Living in Nebraska has its advantages. Great hunting and fishing, wide open spaces, and an outdoor arena that is perfect for the fishing kayak. Just after turn of this century I purchased my first SOT or what we call a “sit on top” kayak. Up until that time I used a cockpit style kayak for fishing on the area ponds and lakes where we live for a few years prior. There were no dealers that I knew of in the interior states but I did find one in Florida that offered a Wilderness Systems 135 Ride for sale after searching long and hard on the internet. I found this kayak very stable and the fishing was spectacular as I learned how to fish with a paddle. But how could I find out what was below the surface? How could I put rod holders on my kayak to keep my rods from tangling with each other? I had already lost one pair of needle nose pliers. How could I keep them afloat? How could I keep my fish alive? What about lighting for night fishing? These and many other questions arose more and more with every trip to my favorite fishing holes. To store my tackle I found a cheap milk crate at a local store but it was very flimsy. Then I went to Ebay and found a high quality milk crate with a metal rim on the top edge which I still use today! I found a picture today that made me chuckle. There I was catching master angler wipers in a kayak while boaters cruised by staring like I was an alien out of the “wild blue yander.” Yes, these were the early days of kayak fishing where I was the only one on the water sitting in a floating plastic bath tub. if you wanted to “accessorize” your kayak you had to come up with your own prototypes. Looking at the picture reminded me of the first crate but also that snorkel hanging over the side was the same as today’s “Liberator” used to hold the transducer in the water. I ran the wires through the inside of the snorkel and used black electric tape to hold it in place. The battery was placed under the hatch up front. The fish finder was one those compact devices that showed dots on a screen where the fish were located and the bottom structures were just a line going across the screen.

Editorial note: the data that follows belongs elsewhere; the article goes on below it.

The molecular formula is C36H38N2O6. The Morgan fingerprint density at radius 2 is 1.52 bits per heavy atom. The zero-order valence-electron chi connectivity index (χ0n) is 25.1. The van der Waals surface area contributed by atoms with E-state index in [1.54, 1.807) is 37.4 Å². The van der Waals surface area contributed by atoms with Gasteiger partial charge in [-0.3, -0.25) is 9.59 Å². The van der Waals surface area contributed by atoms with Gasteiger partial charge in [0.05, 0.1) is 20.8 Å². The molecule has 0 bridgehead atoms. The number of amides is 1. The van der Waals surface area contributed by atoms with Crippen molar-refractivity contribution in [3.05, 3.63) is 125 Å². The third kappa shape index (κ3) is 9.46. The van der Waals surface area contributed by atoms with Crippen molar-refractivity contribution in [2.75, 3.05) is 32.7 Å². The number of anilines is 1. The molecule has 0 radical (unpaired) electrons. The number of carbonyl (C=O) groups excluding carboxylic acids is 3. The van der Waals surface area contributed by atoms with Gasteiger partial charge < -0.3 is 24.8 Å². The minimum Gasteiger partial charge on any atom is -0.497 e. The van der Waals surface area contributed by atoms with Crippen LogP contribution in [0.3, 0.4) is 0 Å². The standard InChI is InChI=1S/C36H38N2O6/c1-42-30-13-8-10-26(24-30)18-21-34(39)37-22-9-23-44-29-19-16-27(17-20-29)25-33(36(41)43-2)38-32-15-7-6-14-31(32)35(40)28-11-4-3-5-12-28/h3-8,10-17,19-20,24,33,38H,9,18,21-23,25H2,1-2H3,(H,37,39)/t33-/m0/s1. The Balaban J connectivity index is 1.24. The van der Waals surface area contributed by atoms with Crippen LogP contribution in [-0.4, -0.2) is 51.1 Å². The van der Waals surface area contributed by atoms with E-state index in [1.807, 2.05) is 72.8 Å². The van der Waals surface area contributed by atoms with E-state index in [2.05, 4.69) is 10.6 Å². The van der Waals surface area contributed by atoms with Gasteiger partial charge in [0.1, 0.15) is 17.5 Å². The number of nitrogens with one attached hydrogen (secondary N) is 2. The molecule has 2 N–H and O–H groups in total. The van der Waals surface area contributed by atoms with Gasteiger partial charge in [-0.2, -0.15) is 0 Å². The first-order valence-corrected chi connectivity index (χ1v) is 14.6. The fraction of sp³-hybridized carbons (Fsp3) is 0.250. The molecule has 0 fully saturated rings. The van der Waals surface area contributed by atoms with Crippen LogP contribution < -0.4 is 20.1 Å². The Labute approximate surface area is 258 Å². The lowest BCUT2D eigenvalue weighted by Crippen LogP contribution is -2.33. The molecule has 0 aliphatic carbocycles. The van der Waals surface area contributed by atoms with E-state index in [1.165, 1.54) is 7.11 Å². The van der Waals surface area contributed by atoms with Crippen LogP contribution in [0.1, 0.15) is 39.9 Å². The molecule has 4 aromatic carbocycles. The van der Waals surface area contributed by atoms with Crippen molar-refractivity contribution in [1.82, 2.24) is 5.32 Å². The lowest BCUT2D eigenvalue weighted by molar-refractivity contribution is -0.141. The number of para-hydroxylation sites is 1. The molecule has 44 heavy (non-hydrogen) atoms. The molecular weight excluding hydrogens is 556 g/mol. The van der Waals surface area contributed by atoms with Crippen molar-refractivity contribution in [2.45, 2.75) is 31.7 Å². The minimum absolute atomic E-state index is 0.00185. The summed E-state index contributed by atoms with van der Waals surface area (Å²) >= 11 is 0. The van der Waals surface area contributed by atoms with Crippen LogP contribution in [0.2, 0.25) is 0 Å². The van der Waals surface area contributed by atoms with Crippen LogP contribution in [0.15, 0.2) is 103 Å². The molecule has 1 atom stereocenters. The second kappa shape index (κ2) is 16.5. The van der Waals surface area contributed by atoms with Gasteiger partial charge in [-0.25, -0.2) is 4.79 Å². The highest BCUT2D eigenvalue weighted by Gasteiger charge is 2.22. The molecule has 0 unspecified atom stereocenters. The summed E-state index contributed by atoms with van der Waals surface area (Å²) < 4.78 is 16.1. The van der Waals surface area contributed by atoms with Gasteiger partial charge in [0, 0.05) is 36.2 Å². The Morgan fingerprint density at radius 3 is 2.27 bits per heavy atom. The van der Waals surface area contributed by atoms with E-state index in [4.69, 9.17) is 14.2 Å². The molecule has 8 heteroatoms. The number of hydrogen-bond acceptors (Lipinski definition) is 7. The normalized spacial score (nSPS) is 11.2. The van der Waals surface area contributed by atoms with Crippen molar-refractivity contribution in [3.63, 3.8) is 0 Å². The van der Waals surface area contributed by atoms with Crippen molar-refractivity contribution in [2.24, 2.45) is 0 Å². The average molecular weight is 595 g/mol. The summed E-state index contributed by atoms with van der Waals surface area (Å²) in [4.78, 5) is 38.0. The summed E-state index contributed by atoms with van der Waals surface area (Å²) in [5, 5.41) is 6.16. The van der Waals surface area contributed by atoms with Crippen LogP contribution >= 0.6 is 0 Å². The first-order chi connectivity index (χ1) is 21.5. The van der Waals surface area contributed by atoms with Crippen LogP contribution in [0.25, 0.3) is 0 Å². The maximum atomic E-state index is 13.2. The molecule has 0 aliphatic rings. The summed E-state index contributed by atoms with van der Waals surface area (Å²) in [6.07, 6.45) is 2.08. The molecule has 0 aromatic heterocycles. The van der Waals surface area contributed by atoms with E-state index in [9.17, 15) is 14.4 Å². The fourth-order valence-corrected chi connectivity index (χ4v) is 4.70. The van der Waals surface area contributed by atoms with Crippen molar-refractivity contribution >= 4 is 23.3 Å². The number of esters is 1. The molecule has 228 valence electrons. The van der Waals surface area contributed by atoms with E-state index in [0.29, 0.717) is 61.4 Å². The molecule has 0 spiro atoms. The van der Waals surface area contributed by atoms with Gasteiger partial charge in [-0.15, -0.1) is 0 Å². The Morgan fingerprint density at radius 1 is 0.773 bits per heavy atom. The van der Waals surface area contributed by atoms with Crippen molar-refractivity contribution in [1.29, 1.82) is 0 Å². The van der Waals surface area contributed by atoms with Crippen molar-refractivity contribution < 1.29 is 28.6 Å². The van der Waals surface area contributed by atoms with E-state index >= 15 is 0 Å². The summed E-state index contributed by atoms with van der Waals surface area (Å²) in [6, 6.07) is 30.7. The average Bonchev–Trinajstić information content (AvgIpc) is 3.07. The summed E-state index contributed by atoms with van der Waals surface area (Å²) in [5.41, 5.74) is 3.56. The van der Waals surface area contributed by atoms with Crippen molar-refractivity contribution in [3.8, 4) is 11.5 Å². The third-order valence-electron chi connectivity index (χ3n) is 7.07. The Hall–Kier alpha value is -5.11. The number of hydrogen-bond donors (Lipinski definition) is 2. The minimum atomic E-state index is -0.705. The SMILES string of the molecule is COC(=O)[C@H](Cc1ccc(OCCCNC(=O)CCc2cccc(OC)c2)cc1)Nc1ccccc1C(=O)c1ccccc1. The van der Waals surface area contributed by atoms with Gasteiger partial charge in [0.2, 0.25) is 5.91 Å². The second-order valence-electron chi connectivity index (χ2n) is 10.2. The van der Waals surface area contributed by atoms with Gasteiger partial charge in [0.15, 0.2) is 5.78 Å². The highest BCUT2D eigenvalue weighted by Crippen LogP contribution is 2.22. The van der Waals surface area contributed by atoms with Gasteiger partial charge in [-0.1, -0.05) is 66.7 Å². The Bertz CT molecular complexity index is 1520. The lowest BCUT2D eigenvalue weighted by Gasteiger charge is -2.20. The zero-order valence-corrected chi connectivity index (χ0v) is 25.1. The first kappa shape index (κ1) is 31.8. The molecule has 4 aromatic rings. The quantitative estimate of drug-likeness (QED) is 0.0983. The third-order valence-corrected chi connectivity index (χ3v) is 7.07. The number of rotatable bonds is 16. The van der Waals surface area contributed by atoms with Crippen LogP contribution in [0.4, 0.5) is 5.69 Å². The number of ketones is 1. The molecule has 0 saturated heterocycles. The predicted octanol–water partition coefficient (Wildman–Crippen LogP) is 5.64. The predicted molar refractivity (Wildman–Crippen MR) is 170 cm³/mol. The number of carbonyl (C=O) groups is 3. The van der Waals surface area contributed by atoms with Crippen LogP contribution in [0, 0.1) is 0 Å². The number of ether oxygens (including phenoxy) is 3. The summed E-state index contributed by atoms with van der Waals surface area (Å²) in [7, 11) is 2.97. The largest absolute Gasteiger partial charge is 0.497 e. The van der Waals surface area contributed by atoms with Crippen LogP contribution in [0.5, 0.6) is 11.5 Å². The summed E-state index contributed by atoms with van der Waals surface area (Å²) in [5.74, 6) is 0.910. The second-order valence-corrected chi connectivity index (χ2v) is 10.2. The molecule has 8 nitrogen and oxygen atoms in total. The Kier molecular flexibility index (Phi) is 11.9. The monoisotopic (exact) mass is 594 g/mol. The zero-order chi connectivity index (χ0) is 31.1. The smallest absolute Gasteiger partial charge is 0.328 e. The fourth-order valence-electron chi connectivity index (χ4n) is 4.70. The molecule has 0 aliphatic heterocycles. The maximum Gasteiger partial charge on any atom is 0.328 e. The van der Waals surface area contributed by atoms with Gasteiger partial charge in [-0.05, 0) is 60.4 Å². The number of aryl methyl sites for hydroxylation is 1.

Now I use a Lowrance DSI Elite-5 that gives me an incredible amount of information in seconds! Then there were the rod holders. Looking at the modern day Railblaza Trac Port Dash I see a comparison of the prototype I made with wood and a few screws. I drilled holes for the rod holders to be placed and it held up real well in the kayak. My “livewell” was a metal mesh basket placed in the water alongside the kayak. When paddling I would lift into the kayak frequently stopping to give the fish I kept a bit of fresh water. To make my kayak legal for night fishing I started with a portable Walmart style light and also used solar yard lights. My camera was a waterproof plastic box that could take twelve pictures and then sent to a developer to be made into prints. I still remember waving down other boaters asking them to take a picture for me. Sometimes, I would paddle to a beach hold up a large fish and a crowd would soon appear with interest. I didn’t get many pictures but today I can actually video my trips without touching a button! Transporting my kayak was a cinch. I just strapped it to the roof of my Isuzu Trooper. Sometimes it would slide around but I usually managed to get it home safely. I’m sure there are some better pictures placed in my hard drive somewhere that depict these early attempts at “accessorizing” my plastic fishing vessel. I’m sure there were others who were doing the same and as engineers came forward these early ideas became a reality in the products we use today. Companies like YakGear, YakAttack, Hook1, and a few more have grown rapidly with an online presence and with the use of Youtube have demonstrated how these products can enhance the kayak fishing experience in many ways. The entry level kayak fisherman can be overwhelmed by the gadgets and accessories that can be placed on their craft. I would recommend keeping things simple and watching lots of videos or attending a kayak seminar to educate yourself on the uses for these accessories. The accessories are endless for today’s kayak fisherman and I feel this is only the beginning of the development of these devices with the passion for this sport growing daily by leaps and bounds.